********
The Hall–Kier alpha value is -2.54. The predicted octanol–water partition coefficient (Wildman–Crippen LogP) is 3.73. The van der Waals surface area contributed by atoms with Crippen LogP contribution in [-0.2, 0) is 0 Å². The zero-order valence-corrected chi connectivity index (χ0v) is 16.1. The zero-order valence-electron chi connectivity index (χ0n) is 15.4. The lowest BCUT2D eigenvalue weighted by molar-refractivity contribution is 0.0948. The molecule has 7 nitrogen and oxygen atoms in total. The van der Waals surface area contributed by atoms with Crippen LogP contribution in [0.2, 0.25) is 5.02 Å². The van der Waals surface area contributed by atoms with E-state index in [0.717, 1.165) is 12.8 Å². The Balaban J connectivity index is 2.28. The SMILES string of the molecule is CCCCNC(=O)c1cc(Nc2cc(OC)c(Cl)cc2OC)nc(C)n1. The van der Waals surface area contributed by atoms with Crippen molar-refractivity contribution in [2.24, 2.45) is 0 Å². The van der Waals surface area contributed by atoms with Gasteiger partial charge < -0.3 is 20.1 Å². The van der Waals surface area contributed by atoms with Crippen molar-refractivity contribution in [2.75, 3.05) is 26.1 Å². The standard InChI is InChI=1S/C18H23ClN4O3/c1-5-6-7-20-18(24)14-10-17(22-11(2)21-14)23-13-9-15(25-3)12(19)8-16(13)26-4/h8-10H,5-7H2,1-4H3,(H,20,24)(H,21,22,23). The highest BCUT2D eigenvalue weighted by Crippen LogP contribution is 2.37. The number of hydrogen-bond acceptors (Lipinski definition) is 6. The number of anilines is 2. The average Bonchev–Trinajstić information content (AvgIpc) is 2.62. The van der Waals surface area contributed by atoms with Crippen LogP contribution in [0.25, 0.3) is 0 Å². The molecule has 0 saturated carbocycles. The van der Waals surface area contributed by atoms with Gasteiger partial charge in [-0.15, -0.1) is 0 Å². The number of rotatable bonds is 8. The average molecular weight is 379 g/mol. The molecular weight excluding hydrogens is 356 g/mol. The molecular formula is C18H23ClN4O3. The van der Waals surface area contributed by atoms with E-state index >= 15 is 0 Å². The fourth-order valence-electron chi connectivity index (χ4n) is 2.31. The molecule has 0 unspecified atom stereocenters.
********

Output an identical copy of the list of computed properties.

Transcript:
The Hall–Kier alpha value is -2.54. The predicted octanol–water partition coefficient (Wildman–Crippen LogP) is 3.73. The van der Waals surface area contributed by atoms with Crippen LogP contribution in [-0.2, 0) is 0 Å². The zero-order valence-corrected chi connectivity index (χ0v) is 16.1. The zero-order valence-electron chi connectivity index (χ0n) is 15.4. The lowest BCUT2D eigenvalue weighted by molar-refractivity contribution is 0.0948. The molecule has 7 nitrogen and oxygen atoms in total. The van der Waals surface area contributed by atoms with Crippen LogP contribution in [0.2, 0.25) is 5.02 Å². The van der Waals surface area contributed by atoms with E-state index in [0.717, 1.165) is 12.8 Å². The Balaban J connectivity index is 2.28. The SMILES string of the molecule is CCCCNC(=O)c1cc(Nc2cc(OC)c(Cl)cc2OC)nc(C)n1. The van der Waals surface area contributed by atoms with Crippen molar-refractivity contribution in [2.24, 2.45) is 0 Å². The van der Waals surface area contributed by atoms with Gasteiger partial charge < -0.3 is 20.1 Å². The van der Waals surface area contributed by atoms with Crippen molar-refractivity contribution in [2.75, 3.05) is 26.1 Å². The standard InChI is InChI=1S/C18H23ClN4O3/c1-5-6-7-20-18(24)14-10-17(22-11(2)21-14)23-13-9-15(25-3)12(19)8-16(13)26-4/h8-10H,5-7H2,1-4H3,(H,20,24)(H,21,22,23). The highest BCUT2D eigenvalue weighted by Crippen LogP contribution is 2.37. The number of hydrogen-bond acceptors (Lipinski definition) is 6. The number of anilines is 2. The average Bonchev–Trinajstić information content (AvgIpc) is 2.62. The van der Waals surface area contributed by atoms with Crippen LogP contribution in [0.25, 0.3) is 0 Å². The molecule has 0 saturated carbocycles. The van der Waals surface area contributed by atoms with Gasteiger partial charge in [-0.15, -0.1) is 0 Å². The number of rotatable bonds is 8. The average molecular weight is 379 g/mol. The molecular weight excluding hydrogens is 356 g/mol. The molecular formula is C18H23ClN4O3. The van der Waals surface area contributed by atoms with E-state index >= 15 is 0 Å². The fourth-order valence-electron chi connectivity index (χ4n) is 2.31. The molecule has 0 unspecified atom stereocenters.